- External images must conform to this sites policies and may not be of a spam/advertising nature.
Asylum Projects uses a reference system that is both easy and relatively unobtrusive. If an editor can cite where they got the information, then they are highly encouraged to do so. References can be as simple as a link to as complex as the MLA/DLA reference style guides.
Referencing News/Blog Articles
When using a news article as a reference, then the basic information that should be included are:
- Writer's name.
- Publishing newspaper/blog.
- Date published.
- Link to the article.
Referencing Online/Offline Essays and Historical Papers
Offline essays can be everything from an in house historical reports to term papers. While online essays are everything from historical web pages that have history sections to blogs who chronicle the subject's history.
Some basic information that should be included with these types of references:
- Writer's name.
- Publishing institution/blog/web site (if known).
- Link to the essay (If from an online essay.).
Historical research is the act upon researching archives, libraries, and historical associations. Usually the information is from original reports from the institution itself. Referencing these types of sources can be rather hard. If you know the source where the information came from, then please reference that source with as much information as you can.
To code a reference in Asylum Projects is very easy:
- To add a reference to a section and/or article, the coding that is used will be <ref>text of reference</ref>. Place the reference information within the Ref tags. Also remember that if you are citing a specific fact or section, you need to place these tags and reference immediately after the cited section. (Also on a side note: if this reference is used for more then one fact/section that you need to cite then within the front Ref tag include this: name=text. For example: <ref name=first> Then include all the reference information in the first instance of that reference. Then for every time after that that you want to use the same reference, just copy and paste the first ref tag after every use of that reference.)
- Near the bottom of the article place a heading titled References: ==References== and immediatly under that title include this bit of coding: <references/> and that's it.
- Hit save page and then within the article you will see a small reference link that looks like this:  right after the section you placed the reference. If you click that small number, you will be sent down to the bottom of the page where you placed the Reference heading and see the cite you created.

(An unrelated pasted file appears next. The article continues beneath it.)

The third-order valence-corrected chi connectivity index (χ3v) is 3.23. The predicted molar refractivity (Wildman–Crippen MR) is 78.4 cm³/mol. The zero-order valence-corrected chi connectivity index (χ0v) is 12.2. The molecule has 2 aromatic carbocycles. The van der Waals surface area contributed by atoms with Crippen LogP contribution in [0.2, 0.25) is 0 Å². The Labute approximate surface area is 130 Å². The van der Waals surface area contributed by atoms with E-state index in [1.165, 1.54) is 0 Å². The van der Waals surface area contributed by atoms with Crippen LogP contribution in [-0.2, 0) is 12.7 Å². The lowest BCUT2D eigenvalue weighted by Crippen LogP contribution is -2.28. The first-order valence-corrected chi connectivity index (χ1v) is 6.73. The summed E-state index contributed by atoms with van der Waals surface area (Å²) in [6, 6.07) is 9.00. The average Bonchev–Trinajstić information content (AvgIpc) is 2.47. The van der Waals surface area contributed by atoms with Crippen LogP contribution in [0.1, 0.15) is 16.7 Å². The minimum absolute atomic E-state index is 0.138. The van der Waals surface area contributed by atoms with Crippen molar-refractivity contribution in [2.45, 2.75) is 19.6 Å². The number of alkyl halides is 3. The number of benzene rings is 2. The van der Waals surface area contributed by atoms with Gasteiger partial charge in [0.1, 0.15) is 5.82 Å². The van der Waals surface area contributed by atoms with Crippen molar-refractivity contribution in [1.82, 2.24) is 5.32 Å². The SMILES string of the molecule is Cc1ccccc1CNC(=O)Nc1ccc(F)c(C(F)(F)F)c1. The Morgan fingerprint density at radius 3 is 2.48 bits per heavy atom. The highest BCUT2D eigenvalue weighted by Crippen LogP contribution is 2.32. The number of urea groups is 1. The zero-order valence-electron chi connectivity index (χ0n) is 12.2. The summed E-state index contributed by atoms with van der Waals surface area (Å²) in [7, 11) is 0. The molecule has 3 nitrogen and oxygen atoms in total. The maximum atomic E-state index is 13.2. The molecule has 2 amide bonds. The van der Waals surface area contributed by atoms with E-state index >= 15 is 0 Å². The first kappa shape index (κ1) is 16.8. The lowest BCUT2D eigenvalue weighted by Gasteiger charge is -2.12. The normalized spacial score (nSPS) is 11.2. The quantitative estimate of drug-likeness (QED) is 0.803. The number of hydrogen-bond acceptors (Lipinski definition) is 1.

When adding external links to an article be mindful of our link and spam policies. To sum up both policies: make sure the link is directly related to the subject of the article and is not of promotional nature (For example: a hospital link from a web site that just contains the hospital address and very little else. These types of links are trying to sell hospital services and not any relevant information to this web site.).
When adding external links make sure to take into account these points:
- What is the primary focus of the web site? Is the site's primary focus history or something else?
- Is the site/link directly related to the subject of the article?
- Does the site ask for money to view something or services?
- Is the site working/online?
- Does the site help better explain/expand upon the subject matter?
Note: To those who are thinking of adding their site link to this site for advertising, search engine rankings, or to increase your web page traffic, this site uses nofollow tags. What this means is that adding your link to Asylum Projects will in no way increase your search engine ranking or increase your site traffic through internet search engines.ease
To add an external link to an article follow these simple steps:
- Go to the bottom of the article and look to see if there is a link section. If there is skip this step. Otherwise, edit the article and add this heading: ==Links==
- Then add your link under the links heading using this format: *[the complete link and description of link] for example: *[http://www.mylink.com/linktosomething.html This is a link to something].
- Now hit save and a link with the description you typed will appear under the link heading.